LME MORNING - Base metals fall on weaker Chinese copper imports, soft euro

London, 12 July 2010 - Base metals started the week under downward pressure on Monday on the LME, with copper leading the pullback following disappointing Chinese imports data over the weekend and as the euro softened.

Copper eased back below $6,700 per tonne in light trading volumes, dragging the rest of the industrial complex lower and paying little heed to warehouse data showing stock declines for all metals bar lead, steel and cobalt.

Instead, attention was on China's trade data released on Saturday, which disappointed on the copper side - imports including anode, refined, alloy and semi-finished products unexpectedly fell for a third straight month in June, down 17.3 percent on the previous month to 328,231 tonnes.

An increase to around 430,000 tonnes had been expected amid a favourable LME-Shanghai arbitrage and strong spot premiums in Asia.

But broker Credit Suisse said played down the importance of the slowdown in copper imports.

"We have entered the seasonally weaker summer period, while a pick-up in copper scrap imports suggests strong industrial activity," it said.

Chinese copper imports should remain high "at least through July", according to Macquarie, with levels in the 250,000-300,000 tonne range for refined products alone.

But imports are likely to decline in August and September amid seasonally low demand, which should see copper prices bottoming out before recovering in the fourth quarter, the broker said.

Still, the rest of the Chinese data published so far was mostly positive. Its exports rose 44 percent in June compared with the same month of last year, topping expectations and suggesting the global economic recovery has remained on track despite worries about a fresh slowdown.

A report on Monday that Chinese property prices in June recorded their first monthly fall since February 2009 provided further evidence that recent government efforts to cool down this inflated market have been successful.

"On the other hand, the implemented measures to cool down the local economy should cause future [metals] demand to weaken," Commerzbank noted.

Wider markets were largely unimpressed, with European shares a touch weaker, easing 0.2 percent after a slightly firmer opening. The euro fell to 1.2575 against the dollar, retreating from a two-month high of 1.2721 hit on Friday, as jitters grew ahead of the results of European bank stress tests due later this month.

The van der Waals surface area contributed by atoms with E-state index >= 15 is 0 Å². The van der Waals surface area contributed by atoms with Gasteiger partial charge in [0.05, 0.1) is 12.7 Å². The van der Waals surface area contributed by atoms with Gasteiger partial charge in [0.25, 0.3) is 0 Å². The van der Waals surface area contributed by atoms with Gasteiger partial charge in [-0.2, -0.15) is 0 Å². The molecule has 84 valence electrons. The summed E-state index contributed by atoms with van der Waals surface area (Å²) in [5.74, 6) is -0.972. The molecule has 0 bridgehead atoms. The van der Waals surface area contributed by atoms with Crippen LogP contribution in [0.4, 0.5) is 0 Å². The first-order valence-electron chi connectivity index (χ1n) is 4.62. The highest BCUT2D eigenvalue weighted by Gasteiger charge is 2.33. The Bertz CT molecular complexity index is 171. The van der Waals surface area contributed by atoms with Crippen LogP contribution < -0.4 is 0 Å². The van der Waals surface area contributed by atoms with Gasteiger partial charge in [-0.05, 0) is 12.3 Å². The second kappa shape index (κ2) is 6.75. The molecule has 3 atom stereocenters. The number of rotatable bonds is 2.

Investors were reasonably upbeat ahead of a string of US corporate earnings out this week although, on the mining side, results from US aluminium major Alcoa, which kicks off the earnings season later today, could disappoint.

Results from major companies including JPMorgan Chase, Google, Bank of America and Citigroup are also expected later this week, as well as further Chinese data including foreign direct investments and industrial production, which should keep base metals nervous, Will Adams of FastMarkets said.

"Overall, the economic outlook has deteriorated and, with that in mind, we feel there is room for the metals to pull back further," he said. "Currently, they are consolidating the April-to-early-June sell-off so further sideways trading may be seen but overall we expect the downtrend to dominate."


Copper fell $114 to $6,655 per tonne, retreating from a 10-day high of $6,775 hit on Friday. LME stocks fell for the 17th day in a row - down a net 1,650 tonnes at 435,250 tonnes, the lowest since November 27, 2009. This was offset by a net decrease of 2,200 tonnes in cancelled warrants, the metal booked for removal.

Stocks usually reverse higher at this time of year when factories close for their annual summer break but this year could be different if manufacturers stay open for longer to benefit from the current economic recovery, analysts said.

Elsewhere, aluminium dropped $20 to $1,984 even though stocks registered a net decline of 8,075 tonnes, sending the total to a new low since July 2009 at 4.39 million tonnes. Chinese imports fell 79 percent in June to 74,582 tonnes from the same month of last year, with China increasingly a net exporter of the light metal.

Nickel edged $187 lower to $19,313, having also moved off from a 10-day high of $19,545 reached in the prior session, even as inventories fell for the 24th successive day. Stocks fell a net 420 tonnes to 120,240 tonnes, a fresh low since the end of September last year, with recent news of a strike resolution at Vale's Sudbury operations yet to have an impact on inventories.

"We expect this deal will pave the way for a resolution of the ongoing strike at Voisey's Bay and that, within 3-4 months, an additional 100,000 tonnes per annum of nickel supply could be back online from these operations," Macquarie said in a report.

Tin was flat at $17,650 after stocks fell a net 125 tonnes to 16,350 tonnes, the lowest since June 2009, but cancelled warrants fell 17 percent.

Zinc was $54 softer at $1,850 after nearing a five-week high on Friday at $1,905, while lead dropped $27 to $1,818.

In steel, Mediterranean billet slipped $10 to $420/440 after stocks rose a net 585 tonnes to a two-month high of 31,070 tonnes, while cancelled warrants dropped 27 percent.

In the minor metals, cobalt stocks climbed a net 20 tonnes to a new record of 194 tonnes but the market was neglected at a wide quotation of $37,100/43,500 per tonne compared with Friday's $37,400/37,900. Molybdenum was down $500 at $29,500/31,100.

(Editing by Mark Shaw)